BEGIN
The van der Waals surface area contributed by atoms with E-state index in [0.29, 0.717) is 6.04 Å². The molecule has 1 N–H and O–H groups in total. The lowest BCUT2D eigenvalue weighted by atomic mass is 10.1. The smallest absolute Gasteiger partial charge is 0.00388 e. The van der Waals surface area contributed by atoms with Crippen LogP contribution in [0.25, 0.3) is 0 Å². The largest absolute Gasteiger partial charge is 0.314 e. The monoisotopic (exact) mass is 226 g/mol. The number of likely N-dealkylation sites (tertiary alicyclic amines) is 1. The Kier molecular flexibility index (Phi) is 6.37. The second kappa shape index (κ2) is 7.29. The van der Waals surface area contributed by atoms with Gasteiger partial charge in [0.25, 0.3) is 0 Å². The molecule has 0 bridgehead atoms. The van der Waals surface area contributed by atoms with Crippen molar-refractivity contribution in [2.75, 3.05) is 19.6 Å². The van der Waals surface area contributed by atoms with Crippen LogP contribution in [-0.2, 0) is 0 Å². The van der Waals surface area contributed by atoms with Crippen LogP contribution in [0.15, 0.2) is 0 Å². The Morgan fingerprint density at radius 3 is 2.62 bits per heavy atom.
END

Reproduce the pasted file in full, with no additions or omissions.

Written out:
The van der Waals surface area contributed by atoms with E-state index in [0.29, 0.717) is 6.04 Å². The molecule has 1 N–H and O–H groups in total. The lowest BCUT2D eigenvalue weighted by atomic mass is 10.1. The smallest absolute Gasteiger partial charge is 0.00388 e. The van der Waals surface area contributed by atoms with Crippen LogP contribution in [0.25, 0.3) is 0 Å². The largest absolute Gasteiger partial charge is 0.314 e. The monoisotopic (exact) mass is 226 g/mol. The number of likely N-dealkylation sites (tertiary alicyclic amines) is 1. The Kier molecular flexibility index (Phi) is 6.37. The second kappa shape index (κ2) is 7.29. The van der Waals surface area contributed by atoms with Gasteiger partial charge in [0.25, 0.3) is 0 Å². The molecule has 0 bridgehead atoms. The van der Waals surface area contributed by atoms with Crippen molar-refractivity contribution in [2.75, 3.05) is 19.6 Å². The van der Waals surface area contributed by atoms with Crippen LogP contribution in [-0.2, 0) is 0 Å². The van der Waals surface area contributed by atoms with Crippen LogP contribution in [0.15, 0.2) is 0 Å². The Morgan fingerprint density at radius 3 is 2.62 bits per heavy atom.